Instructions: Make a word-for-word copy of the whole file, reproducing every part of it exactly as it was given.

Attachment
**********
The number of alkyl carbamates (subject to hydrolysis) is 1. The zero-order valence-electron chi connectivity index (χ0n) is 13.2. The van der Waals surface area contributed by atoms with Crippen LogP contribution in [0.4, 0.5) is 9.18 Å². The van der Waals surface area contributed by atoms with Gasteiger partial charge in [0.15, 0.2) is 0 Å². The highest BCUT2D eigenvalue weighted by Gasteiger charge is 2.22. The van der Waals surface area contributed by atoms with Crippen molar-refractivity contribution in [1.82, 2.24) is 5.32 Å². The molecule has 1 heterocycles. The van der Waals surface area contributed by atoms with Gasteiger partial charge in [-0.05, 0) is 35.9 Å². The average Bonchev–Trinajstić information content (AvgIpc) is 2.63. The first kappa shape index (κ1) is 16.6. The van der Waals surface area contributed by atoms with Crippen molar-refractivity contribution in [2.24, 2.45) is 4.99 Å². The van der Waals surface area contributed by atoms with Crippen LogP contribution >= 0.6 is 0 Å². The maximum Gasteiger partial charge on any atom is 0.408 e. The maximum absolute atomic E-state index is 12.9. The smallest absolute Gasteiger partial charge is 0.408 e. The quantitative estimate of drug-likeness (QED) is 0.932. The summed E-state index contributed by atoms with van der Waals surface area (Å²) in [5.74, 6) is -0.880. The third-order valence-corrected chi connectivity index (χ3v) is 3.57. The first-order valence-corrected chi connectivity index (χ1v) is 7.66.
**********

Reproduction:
The number of alkyl carbamates (subject to hydrolysis) is 1. The zero-order valence-electron chi connectivity index (χ0n) is 13.2. The van der Waals surface area contributed by atoms with Crippen LogP contribution in [0.4, 0.5) is 9.18 Å². The van der Waals surface area contributed by atoms with Gasteiger partial charge in [0.15, 0.2) is 0 Å². The highest BCUT2D eigenvalue weighted by Gasteiger charge is 2.22. The van der Waals surface area contributed by atoms with Crippen molar-refractivity contribution in [1.82, 2.24) is 5.32 Å². The molecule has 1 heterocycles. The van der Waals surface area contributed by atoms with Gasteiger partial charge in [-0.05, 0) is 35.9 Å². The average Bonchev–Trinajstić information content (AvgIpc) is 2.63. The first kappa shape index (κ1) is 16.6. The van der Waals surface area contributed by atoms with Crippen molar-refractivity contribution in [2.24, 2.45) is 4.99 Å². The van der Waals surface area contributed by atoms with Crippen LogP contribution >= 0.6 is 0 Å². The maximum Gasteiger partial charge on any atom is 0.408 e. The maximum absolute atomic E-state index is 12.9. The smallest absolute Gasteiger partial charge is 0.408 e. The quantitative estimate of drug-likeness (QED) is 0.932. The summed E-state index contributed by atoms with van der Waals surface area (Å²) in [5.74, 6) is -0.880. The third-order valence-corrected chi connectivity index (χ3v) is 3.57. The first-order valence-corrected chi connectivity index (χ1v) is 7.66.